Safety and Tolerability of Phosphatidylinositol-3-Kinase (PI3K) Inhibitors in Oncology
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Activation of phosphatidylinositol-3-kinase (PI3K) and downstream signalling by AKT/mammalian target of rapamycin (mTOR) modulates cellular processes such as increased cell growth, cell proliferation and increased cell migration as well as deregulated apoptosis and oncogenesis. The PI3K/AKT/mTOR pathway (particularly Class I PI3K isoforms) is frequently activated in a variety of solid tumours and haematological malignancies, making PI3K an attractive therapeutic target in oncology. Inhibitors of PI3K also have the potential to restore sensitivity to other modalities of treatments when administered as part of combination regimens. Although many PI3K inhibitors have reached different stages of clinical development, only two (idelalisib and copanlisib) have been currently approved for use in the treatment of B cell lymphoma and leukaemias. While these two agents are effective clinically, their use is associated with a number of serious class-related as well as drug-specific adverse effects. Some of these are immune-mediated and include cutaneous reactions, severe diarrhoea with or without colitis, hepatotoxicity and pneumonitis. They also induce various metabolic abnormalities such as hyperglycaemia and hypertriglyceridaemia. Not surprisingly, therefore, many new PI3K inhibitors with a varying degree of target selectivity have been synthesised in expectations of improved safety and efficacy, and are currently under clinical investigations for use in a variety of solid tumours as well as haematological malignancies. However, evidence from early clinical trials, reviewed herein, suggests that these newer agents are also associated not only with class-related but also other serious and unexpected adverse effects. Their risk/benefit evaluations have resulted in a number of them being discontinued from further development. Cumulative experience with the use of PI3K inhibitors under development suggests that, compared with their use as monotherapy, combining them with other anticancer therapies may be a more effective strategy in improving current standard-of-care and clinical outcomes in cancers beyond haematological cancers. For example, combination of alpelisib with fulvestrant has recently demonstrated unexpectedly superior efficacy compared to fulvestrant alone. Furthermore, the immunomodulatory activity of PI3Kδ and PI3Kγ inhibitors also provides unexpected opportunities for their use in cancer immunotherapy, as is currently being tested in several clinical trials.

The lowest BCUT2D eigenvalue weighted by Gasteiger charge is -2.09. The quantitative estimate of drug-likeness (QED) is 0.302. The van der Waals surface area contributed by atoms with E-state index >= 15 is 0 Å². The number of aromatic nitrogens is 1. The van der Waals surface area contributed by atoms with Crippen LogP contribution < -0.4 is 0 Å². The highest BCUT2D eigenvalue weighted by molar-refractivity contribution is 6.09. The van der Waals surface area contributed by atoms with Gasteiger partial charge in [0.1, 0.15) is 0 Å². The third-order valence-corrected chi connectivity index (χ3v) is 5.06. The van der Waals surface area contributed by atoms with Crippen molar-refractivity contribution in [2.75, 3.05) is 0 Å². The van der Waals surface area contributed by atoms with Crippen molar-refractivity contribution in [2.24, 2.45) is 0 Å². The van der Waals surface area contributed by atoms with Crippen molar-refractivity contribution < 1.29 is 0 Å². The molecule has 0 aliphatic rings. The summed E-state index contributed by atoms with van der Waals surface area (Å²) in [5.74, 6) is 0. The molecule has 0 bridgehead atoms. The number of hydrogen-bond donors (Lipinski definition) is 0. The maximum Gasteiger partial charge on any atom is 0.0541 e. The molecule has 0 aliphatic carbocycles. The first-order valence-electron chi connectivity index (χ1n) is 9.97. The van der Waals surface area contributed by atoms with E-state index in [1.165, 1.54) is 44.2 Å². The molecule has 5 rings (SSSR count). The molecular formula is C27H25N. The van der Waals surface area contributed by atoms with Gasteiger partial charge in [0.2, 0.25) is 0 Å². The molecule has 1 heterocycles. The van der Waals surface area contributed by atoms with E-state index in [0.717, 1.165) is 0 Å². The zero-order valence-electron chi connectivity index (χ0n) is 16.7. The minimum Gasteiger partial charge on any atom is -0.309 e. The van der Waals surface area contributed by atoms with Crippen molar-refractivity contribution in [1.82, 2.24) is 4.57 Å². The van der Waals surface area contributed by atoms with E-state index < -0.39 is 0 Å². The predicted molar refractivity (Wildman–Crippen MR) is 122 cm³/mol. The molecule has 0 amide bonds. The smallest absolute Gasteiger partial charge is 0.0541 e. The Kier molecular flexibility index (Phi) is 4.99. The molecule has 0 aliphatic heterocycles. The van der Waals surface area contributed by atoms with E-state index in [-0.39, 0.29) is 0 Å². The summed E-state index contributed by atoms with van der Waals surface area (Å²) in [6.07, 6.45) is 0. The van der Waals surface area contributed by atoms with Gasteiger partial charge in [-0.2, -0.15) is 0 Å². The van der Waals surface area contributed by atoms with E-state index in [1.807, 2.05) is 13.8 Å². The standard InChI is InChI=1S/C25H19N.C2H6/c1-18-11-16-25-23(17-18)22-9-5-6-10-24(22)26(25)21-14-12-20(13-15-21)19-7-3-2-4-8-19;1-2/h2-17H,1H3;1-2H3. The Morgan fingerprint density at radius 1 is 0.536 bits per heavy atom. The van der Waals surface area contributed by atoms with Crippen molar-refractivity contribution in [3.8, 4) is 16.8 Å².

Compliance with Ethical Standards
This is a review of data in the public domain and the authors declare compliance with all ethical standards.
No sources of funding were used to assist in the preparation of this review.
Conflict of Interest
Rashmi Shah (RS) was formerly a Senior Clinical Assessor at the Medicines and Healthcare products Regulatory Agency (MHRA), London, UK, and now provides expert consultancy services to a number of pharmaceutical companies. Giuseppe Curigliano (GC) has received consulting fees from Pfizer, Novartis, Eli Lilly and Roche; travel support from Roche; and lecture payments from Pfizer. RS and GC have no other conflicts of interest that are relevant to the content of this review.
Contributions for Authorship
GC and RS conceived the topic and RS assisted with literature search. RS prepared the first draft and GC revised the first and subsequent drafts. Both GC and RS approved the final version.
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